Sometimes a lot of smoke belched out of Iyer’s kitchen. I would be at the guessing game again. About the things being cooked. My mouth would water. Then dribble out. My mother would wipe it away.

Then the sky. I would lie gazing at the sky for hours. What a wondrous sight! A veritable army of clouds set on an eternal journey. Where to? But sometimes they also stayed put in a place in appalling lethargy. Wouldn’t move a bit. I wished I could ride over the crest of the clouds. Grab handfuls of the cloud and throw it all over my head. White clouds, grey clouds, dark ones, ash-coloured ones. They changed their colours  and shapes at will, always new and different. A demon asleep. Or a horse in gallop. Or a huge banyan tree. Or a chariot, a golden chariot drawn by six horses. But no charioteer. The chariot sped away. All blown up and disintegrated in a minute.

Once, I didn’t know why, clouds gathered together in the form of a cot and there was a little skinny boy on it. I wept.

I rarely got to see the moon. It would come in a line with the window once in a while. On other days, it just wouldn’t be there. But unexpectedly make an appearance. Just a bit of it, visible at the northern-most corner of the window. I would feel thrilled. Night after day, it would move ever so slowly and somehow manage to reach the centre of the window, to look straight into my eyes invitingly. Then it would begin to disappear. Well after it was gone I would strain my eyes to search for it. But it would be gone.

The stars – you only saw one or two to begin with. But keep looking, a hundred would appear and the number would keep on growing. Squint your eyes a bit, you can see a way of light connecting you and the star. And the star would burst into some myriad flowers in your eyes.

In the evenings, hordes of bees would appear at the window, looking like so many plus signs. Round and round they flew, drawing endless patterns in the air.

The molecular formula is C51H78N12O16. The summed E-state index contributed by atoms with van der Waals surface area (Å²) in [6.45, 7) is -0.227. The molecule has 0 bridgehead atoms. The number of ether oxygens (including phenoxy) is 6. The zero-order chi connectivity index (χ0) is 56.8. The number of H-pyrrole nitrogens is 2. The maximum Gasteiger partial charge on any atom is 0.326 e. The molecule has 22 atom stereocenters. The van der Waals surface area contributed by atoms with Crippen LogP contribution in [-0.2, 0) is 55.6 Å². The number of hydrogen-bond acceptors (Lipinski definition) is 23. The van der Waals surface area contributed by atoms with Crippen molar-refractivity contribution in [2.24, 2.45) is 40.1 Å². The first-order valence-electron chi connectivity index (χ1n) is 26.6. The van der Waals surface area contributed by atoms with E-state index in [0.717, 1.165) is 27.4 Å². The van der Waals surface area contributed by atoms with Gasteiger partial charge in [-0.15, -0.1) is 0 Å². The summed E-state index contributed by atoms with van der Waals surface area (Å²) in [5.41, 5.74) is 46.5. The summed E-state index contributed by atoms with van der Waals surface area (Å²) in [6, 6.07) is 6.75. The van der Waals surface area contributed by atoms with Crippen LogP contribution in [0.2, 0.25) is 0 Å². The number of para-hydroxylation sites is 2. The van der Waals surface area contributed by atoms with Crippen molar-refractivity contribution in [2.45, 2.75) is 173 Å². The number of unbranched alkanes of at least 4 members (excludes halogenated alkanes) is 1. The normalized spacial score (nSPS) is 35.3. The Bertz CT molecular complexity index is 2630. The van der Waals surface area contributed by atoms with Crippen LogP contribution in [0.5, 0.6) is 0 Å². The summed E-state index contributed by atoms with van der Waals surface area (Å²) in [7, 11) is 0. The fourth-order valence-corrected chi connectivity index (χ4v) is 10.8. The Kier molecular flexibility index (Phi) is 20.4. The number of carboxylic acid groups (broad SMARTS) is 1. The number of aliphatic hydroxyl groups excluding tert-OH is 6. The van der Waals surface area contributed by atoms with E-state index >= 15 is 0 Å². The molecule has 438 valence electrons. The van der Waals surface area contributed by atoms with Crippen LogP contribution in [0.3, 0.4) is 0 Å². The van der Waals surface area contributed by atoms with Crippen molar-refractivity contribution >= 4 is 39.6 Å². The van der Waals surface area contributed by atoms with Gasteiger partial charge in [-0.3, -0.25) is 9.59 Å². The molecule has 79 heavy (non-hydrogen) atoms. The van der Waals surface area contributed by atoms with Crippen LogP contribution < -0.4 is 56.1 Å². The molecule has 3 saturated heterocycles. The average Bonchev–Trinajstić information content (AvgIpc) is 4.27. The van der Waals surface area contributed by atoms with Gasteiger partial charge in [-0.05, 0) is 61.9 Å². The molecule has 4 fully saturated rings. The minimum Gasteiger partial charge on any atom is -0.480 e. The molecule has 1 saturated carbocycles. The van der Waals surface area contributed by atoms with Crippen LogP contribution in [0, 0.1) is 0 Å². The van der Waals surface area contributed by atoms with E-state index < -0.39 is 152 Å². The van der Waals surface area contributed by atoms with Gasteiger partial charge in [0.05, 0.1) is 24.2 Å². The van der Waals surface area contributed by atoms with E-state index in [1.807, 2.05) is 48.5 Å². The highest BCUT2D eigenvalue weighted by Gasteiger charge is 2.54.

For ever and ever I looked through the window to see, to know what I saw , to muse over what I knew. It never bored me. It never wearied me.


One morning, I woke up and the window was gone. There was only the wall. What happened? Where did the window go?

My mother was standing by my side. She said, “The doctor said the draft wasn’t good for you. You were asleep when I came. He had the cot laid along the wall.”

I burst into tears. The whole family hastened to my beside. Father, mother, older sister, younger sister, elder brother, younger brother..

My mother became panicky. “What has happened? What is making him act like this?”

Everybody began to cry.

My father was terrified. “What’s the matter, child? Why are you crying? Tell me. I will get the doctor at once!”

Tears cascaded down my cheeks.

“Why, my darling? Tell me, my child.” My mother was begging me. She placed her ear upon my lips.

I whispered: “ I’m suffocating!”

Everyone screamed, “Get the doctor! Get the doctor!”

( Note: The above story is from the anthology Selected Tamil Short Stories edited by Rajendra Awasthy. The translator’s name is not mentioned for this story alone in the said anthology. )

About the author: 

Sundara Ramaswamy (1931–2005), fondly known as “Su.Ra” in literary circles, was one of the exponents of Tamil modern literature. He edited and published a literary magazine called Kalachuvadu. He wrote poetry under the pen name “Pasuvayya.” Numerous of his novels and short stories have been translated into English and other languages.